Diamagnetism is a universal property of all materials. It is associated with the tendency of all the electrons to screen the applied external field according to the Lenz law. For materials in which the electron orbits are spherically symmetric, the relation for the diamagnetic susceptibility was calculated by Langevin. For monoatomic substances he obtained[\chi = -{Ne^{2}\over{6mc^{2}}} \left(\sum \limits_{i=1}^{i=Z} \overline {r_{i}^{2}}\right), \eqno(]where N is the number of atoms per unit volume, Z is the number of electrons per atom, e and m are the charge and the mass of the electron, respectively, and [\overline {r_{i}^{2}}] are the mean squares of the radii of the electron orbits. In polyatomic substances, the summation must be done over all types of atoms. In most chemical compounds, the orbits are not spherical and the calculation of the diamagnetic susceptibility becomes more complicated. In metals, the conduction electrons contribute significantly to the diamagnetic susceptibility. The diamagnetic susceptibility of most substances is very small ([\chi \sim 10^{-6}]) and isotropic. Rare exceptions are bismuth and some organic compounds, in which the diamagnetism is strongly anisotropic.

Most paramagnetic materials contain ions (or free atoms) with a partly filled inner electronic shell. Examples are the transition metals and the rare-earth and actinide elements. Atoms, molecules and point defects possessing an odd number of electrons are also paramagnetic. Ions with a partly filled inner electronic shell possess orbital L and spin S angular momenta, which determine the total angular momentum J if the spin–orbit interaction is strong compared with the crystal field.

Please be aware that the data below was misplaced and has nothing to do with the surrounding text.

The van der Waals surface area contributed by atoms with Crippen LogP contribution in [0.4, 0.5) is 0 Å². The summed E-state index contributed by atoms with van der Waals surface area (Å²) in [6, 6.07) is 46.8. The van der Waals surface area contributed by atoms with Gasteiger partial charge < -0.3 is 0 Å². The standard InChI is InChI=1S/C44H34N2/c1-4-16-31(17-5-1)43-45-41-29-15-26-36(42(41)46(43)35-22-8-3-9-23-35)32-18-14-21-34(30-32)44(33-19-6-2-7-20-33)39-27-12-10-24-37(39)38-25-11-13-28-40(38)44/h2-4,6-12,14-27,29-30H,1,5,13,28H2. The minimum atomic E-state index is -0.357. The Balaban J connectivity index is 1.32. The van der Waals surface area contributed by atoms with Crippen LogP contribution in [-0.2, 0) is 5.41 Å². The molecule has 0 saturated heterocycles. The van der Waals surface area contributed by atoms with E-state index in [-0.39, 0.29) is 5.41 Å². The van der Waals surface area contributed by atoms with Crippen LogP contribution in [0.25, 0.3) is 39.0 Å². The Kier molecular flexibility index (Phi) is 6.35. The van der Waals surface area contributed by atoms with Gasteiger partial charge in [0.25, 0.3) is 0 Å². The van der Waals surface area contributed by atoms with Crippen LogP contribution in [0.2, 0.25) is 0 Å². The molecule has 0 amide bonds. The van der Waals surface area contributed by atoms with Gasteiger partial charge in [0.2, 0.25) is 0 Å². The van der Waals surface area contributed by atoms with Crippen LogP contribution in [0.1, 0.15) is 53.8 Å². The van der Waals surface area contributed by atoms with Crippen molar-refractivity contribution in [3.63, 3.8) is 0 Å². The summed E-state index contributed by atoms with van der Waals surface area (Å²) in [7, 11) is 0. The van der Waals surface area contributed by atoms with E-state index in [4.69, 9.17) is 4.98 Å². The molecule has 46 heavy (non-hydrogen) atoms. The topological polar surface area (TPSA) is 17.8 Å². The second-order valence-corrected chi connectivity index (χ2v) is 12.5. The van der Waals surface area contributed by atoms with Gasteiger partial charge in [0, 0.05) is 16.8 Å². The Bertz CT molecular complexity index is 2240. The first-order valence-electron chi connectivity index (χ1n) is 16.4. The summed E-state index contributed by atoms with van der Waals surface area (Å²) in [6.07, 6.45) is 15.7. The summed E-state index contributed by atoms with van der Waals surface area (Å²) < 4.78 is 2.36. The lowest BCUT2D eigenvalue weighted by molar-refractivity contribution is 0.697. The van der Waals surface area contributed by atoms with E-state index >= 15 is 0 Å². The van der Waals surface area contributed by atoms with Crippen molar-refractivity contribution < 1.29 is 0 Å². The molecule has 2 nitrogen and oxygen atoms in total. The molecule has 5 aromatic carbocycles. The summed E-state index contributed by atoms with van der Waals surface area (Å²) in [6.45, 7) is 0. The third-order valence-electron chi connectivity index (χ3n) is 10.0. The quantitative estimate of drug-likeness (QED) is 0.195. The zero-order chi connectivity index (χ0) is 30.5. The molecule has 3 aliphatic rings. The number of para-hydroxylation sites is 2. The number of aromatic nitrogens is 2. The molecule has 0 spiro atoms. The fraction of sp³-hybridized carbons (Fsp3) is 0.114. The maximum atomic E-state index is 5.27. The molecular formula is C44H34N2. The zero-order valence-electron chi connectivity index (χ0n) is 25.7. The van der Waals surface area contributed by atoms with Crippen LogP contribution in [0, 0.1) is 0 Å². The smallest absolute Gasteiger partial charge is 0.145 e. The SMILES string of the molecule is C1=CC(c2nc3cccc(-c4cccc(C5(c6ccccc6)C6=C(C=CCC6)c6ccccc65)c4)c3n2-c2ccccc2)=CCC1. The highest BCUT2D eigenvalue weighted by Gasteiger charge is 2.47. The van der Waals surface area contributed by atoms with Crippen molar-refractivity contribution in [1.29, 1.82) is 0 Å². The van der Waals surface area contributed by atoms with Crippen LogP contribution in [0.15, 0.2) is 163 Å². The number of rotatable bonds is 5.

The magnetic susceptibility of paramagnets follows the Curie–Weiss law in low magnetic fields ([\mu_B B \ll k_B T]): [\chi = {{Np^{2} \mu_{B}^{2}}\over{3k_{B}(T-\Delta)}}, \eqno(]where N is the number of magnetic ions (or atoms) per cm3, [\mu_{B}] is the Bohr magneton, p is the effective number of Bohr magnetons, [{k_{B}}] is the Boltzmann factor and [\Delta ] is the Weiss constant. The Weiss constant is related to the interaction between the magnetic moments (mostly exchange interaction) and to the effect of the splitting of electron levels of the paramagnetic ion in the crystalline electric field. Many paramagnets that obey the Curie–Weiss law transform into ordered magnetics at a temperature [T_{c}], which is of the order of [|\Delta|]. The sign of [\Delta] depends on the sign of the exchange constant J [see relation ([link]]. For the substances that at low temperatures become ferromagnets, we have [\Delta\,\gt\, 0], for antiferromagnets [\Delta \,\lt\, 0], and for ferrimagnets the temperature dependence of [\chi] is more complicated (see Fig.[link]). For those paramagnets that do not go over into an ordered state, [\Delta] is close to zero and equation ([link] changes to the Curie law.


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Temperature dependence of [1/\chi] at high temperatures for different types of magnetics: (1) ferromagnet; (2) antiferromagnet; (3) ferrimagnet.

The value of the effective number of Bohr magnetons p depends strongly on the type of the magnetic ions and their environment. For most rare-earth compounds at room temperature, the number p has the same value as for free ions: [p = g [J(J+1)]^{1/2}, \eqno(]where g is the Landé g-factor or the spectroscopic splitting factor ([1 \leq {g} \leq 2]). In this case, the paramagnetic susceptibility is practically isotropic. Some anisotropy can arise from the anisotropy of the Weiss constant [\Delta ].